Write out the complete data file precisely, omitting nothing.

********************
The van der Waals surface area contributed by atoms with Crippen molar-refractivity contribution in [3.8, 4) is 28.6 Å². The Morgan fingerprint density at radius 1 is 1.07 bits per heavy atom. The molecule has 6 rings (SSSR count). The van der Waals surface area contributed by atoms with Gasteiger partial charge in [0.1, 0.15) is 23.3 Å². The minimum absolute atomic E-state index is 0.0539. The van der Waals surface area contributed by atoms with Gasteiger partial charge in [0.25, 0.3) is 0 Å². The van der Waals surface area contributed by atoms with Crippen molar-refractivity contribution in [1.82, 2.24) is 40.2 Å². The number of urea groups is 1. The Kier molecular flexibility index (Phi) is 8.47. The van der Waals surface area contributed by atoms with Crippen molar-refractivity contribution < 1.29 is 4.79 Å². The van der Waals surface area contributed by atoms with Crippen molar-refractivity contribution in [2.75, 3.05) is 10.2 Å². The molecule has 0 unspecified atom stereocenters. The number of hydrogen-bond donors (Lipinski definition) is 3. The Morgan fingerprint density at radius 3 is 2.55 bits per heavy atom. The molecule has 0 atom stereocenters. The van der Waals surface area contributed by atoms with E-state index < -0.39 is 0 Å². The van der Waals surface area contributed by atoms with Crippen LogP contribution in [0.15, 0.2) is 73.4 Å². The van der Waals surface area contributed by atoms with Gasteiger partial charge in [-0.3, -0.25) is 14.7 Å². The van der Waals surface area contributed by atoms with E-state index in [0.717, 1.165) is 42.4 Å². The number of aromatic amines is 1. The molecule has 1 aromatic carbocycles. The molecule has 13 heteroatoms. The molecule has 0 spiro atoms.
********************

The van der Waals surface area contributed by atoms with Crippen molar-refractivity contribution in [3.8, 4) is 28.6 Å². The Morgan fingerprint density at radius 1 is 1.07 bits per heavy atom. The molecule has 6 rings (SSSR count). The van der Waals surface area contributed by atoms with Gasteiger partial charge in [0.1, 0.15) is 23.3 Å². The minimum absolute atomic E-state index is 0.0539. The van der Waals surface area contributed by atoms with Gasteiger partial charge in [0.25, 0.3) is 0 Å². The van der Waals surface area contributed by atoms with Crippen molar-refractivity contribution in [1.82, 2.24) is 40.2 Å². The number of urea groups is 1. The Kier molecular flexibility index (Phi) is 8.47. The van der Waals surface area contributed by atoms with Crippen molar-refractivity contribution < 1.29 is 4.79 Å². The van der Waals surface area contributed by atoms with Crippen molar-refractivity contribution in [2.75, 3.05) is 10.2 Å². The molecule has 0 unspecified atom stereocenters. The number of hydrogen-bond donors (Lipinski definition) is 3. The Morgan fingerprint density at radius 3 is 2.55 bits per heavy atom. The molecule has 0 atom stereocenters. The van der Waals surface area contributed by atoms with E-state index < -0.39 is 0 Å². The van der Waals surface area contributed by atoms with Crippen LogP contribution in [0.15, 0.2) is 73.4 Å². The van der Waals surface area contributed by atoms with Gasteiger partial charge in [-0.3, -0.25) is 14.7 Å². The van der Waals surface area contributed by atoms with E-state index in [0.717, 1.165) is 42.4 Å². The number of aromatic amines is 1. The molecule has 1 aromatic carbocycles. The molecule has 13 heteroatoms. The molecule has 0 spiro atoms.